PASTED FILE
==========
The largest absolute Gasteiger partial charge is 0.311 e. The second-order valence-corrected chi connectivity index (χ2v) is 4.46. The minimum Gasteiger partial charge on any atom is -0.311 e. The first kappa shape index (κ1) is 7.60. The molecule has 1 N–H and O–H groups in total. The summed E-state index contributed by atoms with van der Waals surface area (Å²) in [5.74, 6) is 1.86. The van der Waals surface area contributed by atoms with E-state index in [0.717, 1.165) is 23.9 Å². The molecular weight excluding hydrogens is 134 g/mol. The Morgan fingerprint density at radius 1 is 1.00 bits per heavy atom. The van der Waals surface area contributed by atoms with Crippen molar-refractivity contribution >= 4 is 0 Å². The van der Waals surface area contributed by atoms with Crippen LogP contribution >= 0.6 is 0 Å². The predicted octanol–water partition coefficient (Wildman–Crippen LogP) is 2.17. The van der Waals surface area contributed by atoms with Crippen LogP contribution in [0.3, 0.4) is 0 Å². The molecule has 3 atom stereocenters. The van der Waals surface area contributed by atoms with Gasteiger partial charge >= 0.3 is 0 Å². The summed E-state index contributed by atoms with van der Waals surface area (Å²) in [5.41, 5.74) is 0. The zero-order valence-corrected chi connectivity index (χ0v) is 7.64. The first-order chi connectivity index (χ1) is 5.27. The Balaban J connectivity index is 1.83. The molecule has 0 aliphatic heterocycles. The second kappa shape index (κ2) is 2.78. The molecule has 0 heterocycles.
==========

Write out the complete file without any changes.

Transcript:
The largest absolute Gasteiger partial charge is 0.311 e. The second-order valence-corrected chi connectivity index (χ2v) is 4.46. The minimum Gasteiger partial charge on any atom is -0.311 e. The first kappa shape index (κ1) is 7.60. The molecule has 1 N–H and O–H groups in total. The summed E-state index contributed by atoms with van der Waals surface area (Å²) in [5.74, 6) is 1.86. The van der Waals surface area contributed by atoms with E-state index in [0.717, 1.165) is 23.9 Å². The molecular weight excluding hydrogens is 134 g/mol. The Morgan fingerprint density at radius 1 is 1.00 bits per heavy atom. The van der Waals surface area contributed by atoms with Crippen molar-refractivity contribution >= 4 is 0 Å². The van der Waals surface area contributed by atoms with Crippen LogP contribution >= 0.6 is 0 Å². The predicted octanol–water partition coefficient (Wildman–Crippen LogP) is 2.17. The van der Waals surface area contributed by atoms with Crippen LogP contribution in [0.3, 0.4) is 0 Å². The molecule has 3 atom stereocenters. The van der Waals surface area contributed by atoms with Gasteiger partial charge >= 0.3 is 0 Å². The summed E-state index contributed by atoms with van der Waals surface area (Å²) in [5.41, 5.74) is 0. The zero-order valence-corrected chi connectivity index (χ0v) is 7.64. The first-order chi connectivity index (χ1) is 5.27. The Balaban J connectivity index is 1.83. The molecule has 0 aliphatic heterocycles. The second kappa shape index (κ2) is 2.78. The molecule has 0 heterocycles.